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Gay MBAs Should Not Come Out To Corporate Recruiters

Steve Salbu, dean of Georgia Institute of Technology's Scheller College of Business

Steve Salbu, dean of Georgia Institute of Technology’s Scheller College of Business

The only openly gay dean of a prominent U.S. business school says he would advise MBA graduates not to come out to their prospective employers.

Steve Salbu, dean of Georgia Institute of Technology’s Scheller College of Business, says he believes it is his duty to speak out for openness and equality for lesbian, gay, bisexual and transgender students and professionals.

But when The Wall Street Journal asked him if he would recommend that his students come out to a potential employer, he said, “I don’t think I would. I have the luxury to do it. I’m 56 years old, I would be very happy to stay at Georgia Tech for the rest of my life. I realize I may be turning people off, I realize it may be closing doors.

‘BE VERY STRATEGIC,’ HE ADVISES GAY MBA STUDENTS

“I would tell [students] to be very strategic,” he said in the Journal interview published today (March 7). “I would recommend that students ask questions, at the appropriate time in the interview process, about whether the company has LGBT affinity groups, domestic-partner benefits, an antidiscrimination policy.

“There will be professional advantages and disadvantages to coming out. In my opinion, the advantages outweigh the disadvantages. Talent is a scarce commodity and if you’re going to attract the best talent, you better be welcoming to people regardless of gender, regardless of ethnicity, regardless of sexual orientation. If you fail to do any of those, you’re artificially constraining the talent pool and you’ll be penalized in the long run.”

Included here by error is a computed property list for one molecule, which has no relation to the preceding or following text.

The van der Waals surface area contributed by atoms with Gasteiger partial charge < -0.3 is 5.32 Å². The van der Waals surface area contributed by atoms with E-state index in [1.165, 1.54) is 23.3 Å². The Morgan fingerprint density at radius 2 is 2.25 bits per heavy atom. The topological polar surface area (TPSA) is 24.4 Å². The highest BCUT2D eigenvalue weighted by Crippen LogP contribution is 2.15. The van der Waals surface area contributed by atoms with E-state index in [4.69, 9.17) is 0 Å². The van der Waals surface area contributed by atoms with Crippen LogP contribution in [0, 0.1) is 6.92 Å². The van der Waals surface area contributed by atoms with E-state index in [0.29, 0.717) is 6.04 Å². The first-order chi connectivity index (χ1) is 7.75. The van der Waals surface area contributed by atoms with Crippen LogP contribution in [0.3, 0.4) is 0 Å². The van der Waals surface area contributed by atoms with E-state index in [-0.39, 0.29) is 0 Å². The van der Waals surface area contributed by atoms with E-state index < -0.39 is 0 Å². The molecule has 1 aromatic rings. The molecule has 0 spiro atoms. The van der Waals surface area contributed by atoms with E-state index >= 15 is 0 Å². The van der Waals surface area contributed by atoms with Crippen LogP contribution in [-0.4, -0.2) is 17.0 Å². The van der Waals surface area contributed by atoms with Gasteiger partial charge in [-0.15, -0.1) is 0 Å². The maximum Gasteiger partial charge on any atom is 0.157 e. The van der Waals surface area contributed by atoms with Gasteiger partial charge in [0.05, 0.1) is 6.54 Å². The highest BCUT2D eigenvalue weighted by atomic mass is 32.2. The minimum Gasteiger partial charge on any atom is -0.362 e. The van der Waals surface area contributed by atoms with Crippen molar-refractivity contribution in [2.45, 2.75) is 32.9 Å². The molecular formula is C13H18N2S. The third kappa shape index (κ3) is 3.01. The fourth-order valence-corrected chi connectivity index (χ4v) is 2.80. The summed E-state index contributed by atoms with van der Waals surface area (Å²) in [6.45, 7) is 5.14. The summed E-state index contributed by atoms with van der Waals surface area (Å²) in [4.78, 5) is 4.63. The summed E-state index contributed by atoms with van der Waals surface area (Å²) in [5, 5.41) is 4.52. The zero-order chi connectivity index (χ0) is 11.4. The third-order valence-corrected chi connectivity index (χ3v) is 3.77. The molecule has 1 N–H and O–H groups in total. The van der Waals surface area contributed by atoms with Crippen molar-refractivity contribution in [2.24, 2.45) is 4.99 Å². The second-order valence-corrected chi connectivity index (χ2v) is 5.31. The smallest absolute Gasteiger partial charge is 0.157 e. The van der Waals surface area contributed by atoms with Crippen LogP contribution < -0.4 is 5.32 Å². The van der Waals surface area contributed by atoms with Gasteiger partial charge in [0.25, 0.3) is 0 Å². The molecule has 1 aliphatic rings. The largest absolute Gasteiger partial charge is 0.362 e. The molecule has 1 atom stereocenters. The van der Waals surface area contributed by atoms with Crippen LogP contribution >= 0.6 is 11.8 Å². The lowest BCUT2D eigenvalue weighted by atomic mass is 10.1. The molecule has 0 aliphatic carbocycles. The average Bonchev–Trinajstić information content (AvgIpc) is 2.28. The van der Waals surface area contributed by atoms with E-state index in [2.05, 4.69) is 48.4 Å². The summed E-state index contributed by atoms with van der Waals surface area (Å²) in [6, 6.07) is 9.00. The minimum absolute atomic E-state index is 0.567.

PHILOSOPHICAL DIFFERENCES WITH SOME ARE CERTAIN

Asked if there have been negative consequences to his approach, the dean said he is certain that some stakeholders have philosophical differences with him on issues of sexual orientation. “But what I’ve always banked on is that they will respect my freedom of speech in an academic environment and they will separate my personal views from the job I do.

“Any time I have interviewed for positions in higher education, I have always immediately identified myself as openly gay. What I tell them is if this is an issue for you, I will not take offense. But if it’s an issue, it’s not a good fit, so let me know. [Most] people don’t really care. What they want is someone who can do the job really well.”

Poets&Quants’ currently ranks Georgia Tech’s Scheller School, which has just 71 full-time MBA students in its first-year class, as the 40th best MBA program in the U.S. The school’s highest ranking comes from BusinessWeek which last year placed Scheller 23rd among the best U.S. business schools.

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